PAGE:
“We humans are more concerned with having than with being.”- Professor Norman (character in the movie Lucy)
Stuff. Americans like stuff. We like new stuff, we like shiny stuff. We like old stuff, we like expensive stuff. We like stuff our neighbors don’t have, we like stuff you can’t get in the stores. We like to wear stuff, we like to drive stuff. We like to buy stuff, we like to sale stuff.
Stuff makes us feel secure. Stuff makes us feel important. Stuff sets us apart from our friends. Stuff validates our existence. Stuff keeps score (“He who dies with the most toys wins”). Do you get it? We like our stuff.
I’m not preaching. Hell, I like my stuff like any other red-blooded American male does. I have more drills than I can drill with. More screw drivers than I can screw with. I’ve got enough hacksaws, chop saws, table saws, handsaws, circular saws, jigsaws and chainsaws to deforest the state of Montana. But guess what, if I died, right now before I finished writing this sentence all that “shit” wouldn’t mean a thing…..nothing. It’s not going with me wherever going is.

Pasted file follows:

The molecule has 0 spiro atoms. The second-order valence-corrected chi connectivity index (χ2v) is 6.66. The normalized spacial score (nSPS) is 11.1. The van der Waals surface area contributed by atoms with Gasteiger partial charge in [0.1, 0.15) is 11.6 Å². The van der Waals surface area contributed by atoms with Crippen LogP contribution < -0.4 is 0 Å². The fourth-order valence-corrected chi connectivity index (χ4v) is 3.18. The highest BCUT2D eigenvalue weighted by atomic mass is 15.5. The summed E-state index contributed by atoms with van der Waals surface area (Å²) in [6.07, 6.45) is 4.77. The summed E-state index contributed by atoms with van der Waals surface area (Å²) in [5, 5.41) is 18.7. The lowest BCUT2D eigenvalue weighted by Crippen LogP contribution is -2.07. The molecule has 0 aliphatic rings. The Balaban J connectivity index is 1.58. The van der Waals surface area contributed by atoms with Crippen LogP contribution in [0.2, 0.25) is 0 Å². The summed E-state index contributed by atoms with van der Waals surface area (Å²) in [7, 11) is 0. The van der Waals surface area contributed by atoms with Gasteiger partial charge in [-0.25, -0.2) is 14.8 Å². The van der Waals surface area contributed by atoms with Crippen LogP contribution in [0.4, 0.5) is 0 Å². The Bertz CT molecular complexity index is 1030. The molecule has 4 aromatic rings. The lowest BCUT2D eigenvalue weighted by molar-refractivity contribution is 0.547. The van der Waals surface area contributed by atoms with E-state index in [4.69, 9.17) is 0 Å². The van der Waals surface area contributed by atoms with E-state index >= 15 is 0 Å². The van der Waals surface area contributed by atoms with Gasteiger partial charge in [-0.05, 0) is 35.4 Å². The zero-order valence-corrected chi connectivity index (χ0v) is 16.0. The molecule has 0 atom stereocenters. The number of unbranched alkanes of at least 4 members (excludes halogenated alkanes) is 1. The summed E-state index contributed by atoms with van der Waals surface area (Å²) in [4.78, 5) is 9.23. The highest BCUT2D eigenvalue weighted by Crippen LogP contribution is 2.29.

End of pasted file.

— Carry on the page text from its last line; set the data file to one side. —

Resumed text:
Can we “be” without a lake house, or a new car or the newest iPhone SE “the most powerful 4‑inch phone ever! The result is an iPhone that looks small. But lives large.” Can we live large without all the other stuff? As I see it, “being” for most of us, has become a mythical place, a place our parents or grandparents were forced to live-in rather than accept. They played with rocks and sticks, created games with dirt clods, had one dress and one pair of shoes because they had too, not because they wanted too.
You can’t buy “being”. There won’t be advertisement for it during the Super Bowl and you won’t get a coupon in the mail. But I know it resides in each one of us. It resides as a simple seed waiting for the acknowledgement and awareness that this is a gift, this moment, this life, is enough. The formula for what we need is really very simple and it is right in front of each of us. I am looking for mine, I hope you will find and share yours.